Like many other schools, University of Minnesota has a fairly long winter break (more than a month!). The break from classes provides an excellent opportunity to catch up with friends and family, sleep, and (most importantly, of course) focus on research. If you are a Computer Science student starting or thinking about a research program in Human-Computer Interaction, consider if you can dedicate an hour a day to becoming a better researcher. If you’re interested, here’s a short (and I think, fun!) program to fill some gaps between an undergraduate Computer Science program and a graduate program in HCI.
Build a Psychology Foundation (10-25 minutes per day): Computer Science students who come into HCI frequently have the “Computer” part of HCI down, but have less exposure to formal studies of human behavior. One of the best ways to catch up is to take a crash course in Psychology. For this, I recommend the CrashCourse Psychology YouTube series. There are 39 episodes which (I think) get more relevant to HCI and Social Computing as the show goes on. Watching one or two episodes a day will give you a good start and set up a solid foundation if you want to explore any of the topics discussed in more detail. Here’s one of my favorite episodes from the show:
Start a Design Collection (10 minutes per day): Design plays an important role in HCI, but good design is difficult to teach. A big part of becoming a good designer is developing a practice of being open to inspiration, learning from examples of others, and sharing/critiquing ideas. One action you can take today to build this practice is to start a collection of inspirations. Whether this is a physical sketchbook or a digital collection in Evernote or Pinterest, the important thing is that you add to it regularly, share it and discuss it with others, and browse through it when you need ideas. If you have a specific research area already, start collecting images, articles, videos, and examples that are relevant to it. If you don’t have a specific area yet, collect examples of particularly good design and anything else that inspires you. As you build your collection, share it with friends and family — soon you’ll get people sending you ideas and inspirations and it’s a great way to reflect. If you want more information about design and collections in HCI, I suggest you take a look at Sketching User Experiences: The Workbook and the slides associated with the collections chapter.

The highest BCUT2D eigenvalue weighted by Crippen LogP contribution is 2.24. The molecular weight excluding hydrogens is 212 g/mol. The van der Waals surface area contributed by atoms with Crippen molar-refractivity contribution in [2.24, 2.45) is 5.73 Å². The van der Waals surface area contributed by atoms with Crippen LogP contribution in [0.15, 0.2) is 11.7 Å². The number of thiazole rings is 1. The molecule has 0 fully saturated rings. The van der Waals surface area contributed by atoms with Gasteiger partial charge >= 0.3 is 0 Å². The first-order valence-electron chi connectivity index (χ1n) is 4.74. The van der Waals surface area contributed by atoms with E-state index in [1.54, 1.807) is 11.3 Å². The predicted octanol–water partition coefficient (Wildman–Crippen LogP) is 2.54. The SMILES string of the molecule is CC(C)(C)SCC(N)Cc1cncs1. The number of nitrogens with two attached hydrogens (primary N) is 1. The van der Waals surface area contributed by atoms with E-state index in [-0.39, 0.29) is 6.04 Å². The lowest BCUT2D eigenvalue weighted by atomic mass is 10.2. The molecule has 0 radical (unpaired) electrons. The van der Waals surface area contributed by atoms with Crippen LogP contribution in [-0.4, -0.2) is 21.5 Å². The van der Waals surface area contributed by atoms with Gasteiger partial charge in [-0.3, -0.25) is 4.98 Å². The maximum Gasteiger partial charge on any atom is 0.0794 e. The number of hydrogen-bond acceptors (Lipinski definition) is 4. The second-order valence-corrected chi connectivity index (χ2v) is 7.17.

Immerse Yourself in Good Research (25 minutes per day): Lastly, being a good designer or builder is not enough to be a good HCI researcher. One way of starting to develop good research intuitions is to read examples of strong research. The best paper awards at your target conference are an easy place to start (e.g., Best of CHI 2014). Pick one paper and spend 20 minutes reading it (it’s important to learn to read quickly, which may mean skimming some sections). As you read, note how the authors designed, framed, and described their work. Add the paper to your bibliography manager and jot down some of those insights for later inspiration.
By spending just one hour a day during this winter break, you’ll return to school in a much better position to do strong HCI research. Research is about building a practice. Consistent effort will look very much like genius after some time.
Late-Breaking Addition: If you have another 30 minutes a day, Shaun Kane suggests brushing up on your statistics by taking Jacob Wobbrock’s Practical Statistics for HCI self-guided course. It’s a 10-unit course, so doing two units a week will get you just about done with it by the end of the break.